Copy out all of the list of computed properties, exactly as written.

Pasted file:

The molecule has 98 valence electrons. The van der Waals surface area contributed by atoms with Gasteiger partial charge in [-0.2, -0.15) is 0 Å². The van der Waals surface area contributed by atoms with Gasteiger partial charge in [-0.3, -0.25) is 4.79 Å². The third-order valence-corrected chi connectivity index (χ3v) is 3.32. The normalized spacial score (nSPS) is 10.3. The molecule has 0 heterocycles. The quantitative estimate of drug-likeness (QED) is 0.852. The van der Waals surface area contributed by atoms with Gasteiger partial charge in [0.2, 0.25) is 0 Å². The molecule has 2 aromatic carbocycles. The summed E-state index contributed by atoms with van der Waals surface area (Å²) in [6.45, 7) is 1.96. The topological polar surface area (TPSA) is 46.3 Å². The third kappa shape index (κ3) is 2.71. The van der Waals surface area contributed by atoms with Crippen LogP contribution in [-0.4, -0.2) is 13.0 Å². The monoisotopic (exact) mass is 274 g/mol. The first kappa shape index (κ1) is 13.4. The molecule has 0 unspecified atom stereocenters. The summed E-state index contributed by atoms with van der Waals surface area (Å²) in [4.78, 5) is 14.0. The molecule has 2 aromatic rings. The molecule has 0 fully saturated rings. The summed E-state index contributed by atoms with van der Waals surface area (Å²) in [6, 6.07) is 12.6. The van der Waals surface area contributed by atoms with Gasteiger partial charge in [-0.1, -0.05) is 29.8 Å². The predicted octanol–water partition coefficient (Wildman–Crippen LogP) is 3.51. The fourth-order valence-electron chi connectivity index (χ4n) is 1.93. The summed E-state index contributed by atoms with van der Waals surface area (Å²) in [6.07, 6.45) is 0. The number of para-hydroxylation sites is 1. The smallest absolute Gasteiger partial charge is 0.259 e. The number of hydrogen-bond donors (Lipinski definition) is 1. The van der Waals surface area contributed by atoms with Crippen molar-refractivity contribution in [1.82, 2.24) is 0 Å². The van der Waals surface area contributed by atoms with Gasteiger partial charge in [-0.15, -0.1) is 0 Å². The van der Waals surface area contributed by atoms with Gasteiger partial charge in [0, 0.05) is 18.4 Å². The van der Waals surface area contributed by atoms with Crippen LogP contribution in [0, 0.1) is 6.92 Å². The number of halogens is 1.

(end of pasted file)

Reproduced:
The molecule has 98 valence electrons. The van der Waals surface area contributed by atoms with Gasteiger partial charge in [-0.2, -0.15) is 0 Å². The van der Waals surface area contributed by atoms with Gasteiger partial charge in [-0.3, -0.25) is 4.79 Å². The third-order valence-corrected chi connectivity index (χ3v) is 3.32. The normalized spacial score (nSPS) is 10.3. The molecule has 0 heterocycles. The quantitative estimate of drug-likeness (QED) is 0.852. The van der Waals surface area contributed by atoms with Gasteiger partial charge in [0.2, 0.25) is 0 Å². The molecule has 2 aromatic carbocycles. The summed E-state index contributed by atoms with van der Waals surface area (Å²) in [6.45, 7) is 1.96. The topological polar surface area (TPSA) is 46.3 Å². The third kappa shape index (κ3) is 2.71. The van der Waals surface area contributed by atoms with Crippen LogP contribution in [-0.4, -0.2) is 13.0 Å². The monoisotopic (exact) mass is 274 g/mol. The first kappa shape index (κ1) is 13.4. The molecule has 0 unspecified atom stereocenters. The summed E-state index contributed by atoms with van der Waals surface area (Å²) in [4.78, 5) is 14.0. The molecule has 2 aromatic rings. The molecule has 0 fully saturated rings. The summed E-state index contributed by atoms with van der Waals surface area (Å²) in [6, 6.07) is 12.6. The van der Waals surface area contributed by atoms with Gasteiger partial charge in [-0.1, -0.05) is 29.8 Å². The predicted octanol–water partition coefficient (Wildman–Crippen LogP) is 3.51. The fourth-order valence-electron chi connectivity index (χ4n) is 1.93. The summed E-state index contributed by atoms with van der Waals surface area (Å²) in [6.07, 6.45) is 0. The number of para-hydroxylation sites is 1. The smallest absolute Gasteiger partial charge is 0.259 e. The number of hydrogen-bond donors (Lipinski definition) is 1. The van der Waals surface area contributed by atoms with Crippen molar-refractivity contribution in [1.82, 2.24) is 0 Å². The van der Waals surface area contributed by atoms with Gasteiger partial charge in [-0.15, -0.1) is 0 Å². The van der Waals surface area contributed by atoms with Gasteiger partial charge in [0, 0.05) is 18.4 Å². The van der Waals surface area contributed by atoms with Crippen LogP contribution in [0, 0.1) is 6.92 Å². The number of halogens is 1.